by Robin Nobel

As a grants officer for the Rothschild Foundation (Hanadiv) Europe, a family foundation that supports the preservation and promotion of Jewish heritage across Europe, my travel schedule can sometimes read like the Easyjet flightpath. From Barcelona to St Petersburg and from Rome to Glasgow, I visit projects throughout the continent but few site visits have left me as perplexed as a recent one to Budapest. I was in the Hungarian capital in order to monitor our on-going support of academic Jewish studies there. From the moment I stepped off the plane, I was witness to signs of a changing Hungary, one which was rapidly being remoulded in accordance with newly introduced legislation and which had become a much less easy place for our foundation to function.

Word on the Street

“I’m tempted to build a swimming pool in my backyard.” This unlikely confession came from the taxi cab driver that took me from the airport to my Budapest hotel. His wife, a would-be Olympic swimming coach had the Eastern Block not boycotted the 1984 Games in Los Angeles, had recently lost her job at the local public swimming pool. Under the new Government, the funding of public swimming pools had all but ceased. Without any Olympic credentials, the cabbie’s wife was reduced to teaching 5-year-olds to swim at a private Chinese primary school. Yet again, it seemed that the clash of individual ambition and political will in Hungary left her the worse, with a husband who would do anything for her to feel professionally fulfilled – including installing a mid-size swimming pool in his back garden.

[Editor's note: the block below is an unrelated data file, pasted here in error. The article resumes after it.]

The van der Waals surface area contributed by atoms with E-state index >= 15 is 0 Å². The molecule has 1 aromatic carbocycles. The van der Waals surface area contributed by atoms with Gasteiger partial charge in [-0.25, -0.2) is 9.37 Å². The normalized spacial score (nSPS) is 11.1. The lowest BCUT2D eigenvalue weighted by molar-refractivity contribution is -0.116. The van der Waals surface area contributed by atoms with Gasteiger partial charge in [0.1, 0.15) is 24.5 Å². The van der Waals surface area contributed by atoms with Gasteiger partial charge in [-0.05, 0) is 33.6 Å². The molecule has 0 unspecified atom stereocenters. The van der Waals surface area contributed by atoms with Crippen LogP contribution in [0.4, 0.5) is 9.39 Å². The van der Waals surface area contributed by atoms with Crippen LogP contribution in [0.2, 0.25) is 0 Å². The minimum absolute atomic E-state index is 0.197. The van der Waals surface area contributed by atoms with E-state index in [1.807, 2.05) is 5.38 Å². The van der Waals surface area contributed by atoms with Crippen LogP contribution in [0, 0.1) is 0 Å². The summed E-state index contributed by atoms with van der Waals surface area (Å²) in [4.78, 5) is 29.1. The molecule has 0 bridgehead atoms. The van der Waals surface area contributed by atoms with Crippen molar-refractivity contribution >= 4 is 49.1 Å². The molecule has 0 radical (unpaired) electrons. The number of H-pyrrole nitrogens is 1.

Background

If during an Olympic summer, athletics can fall victim to cuts, how much more at risk must the academe and especially the humanities be? Indeed, when I arrived in Budapest, the country was still a-buzz with the news that former President Schmitt had been forced to resign over confirmed charges that he had plagiarised the majority of his 1992 doctoral thesis and that the Deputy Prime-Minister was acknowledged to have done the same for his post-graduate thesis, though the Eötvös Loránd University [ELTE] decided not to launch an investigation into the latter case.

Needless to say, since it swept to power in 2010, the right-wing Fidesz Party has ushered in far-reaching changes for the Hungarian system of higher education. Fidesz, which currently controls two-thirds of Hungary’s 386-seat parliament, has used its strong majority to steamroll in literally hundreds of new laws that reflect the party’s conservative Christian values and its relentless push for centralisation. Perhaps the most dramatic and controversial of these legislative acts was the rewriting of Hungary’s constitution to guarantee the rights of the unborn child and safeguard the institution of marriage as exclusively between a man and a woman. The party’s efforts in this regard have been supported by the Jobbik party, which currently hold the balance of power in Hungary and whose successful 2010 campaign spouted Hungarian nationalism and vilified the Roma minority.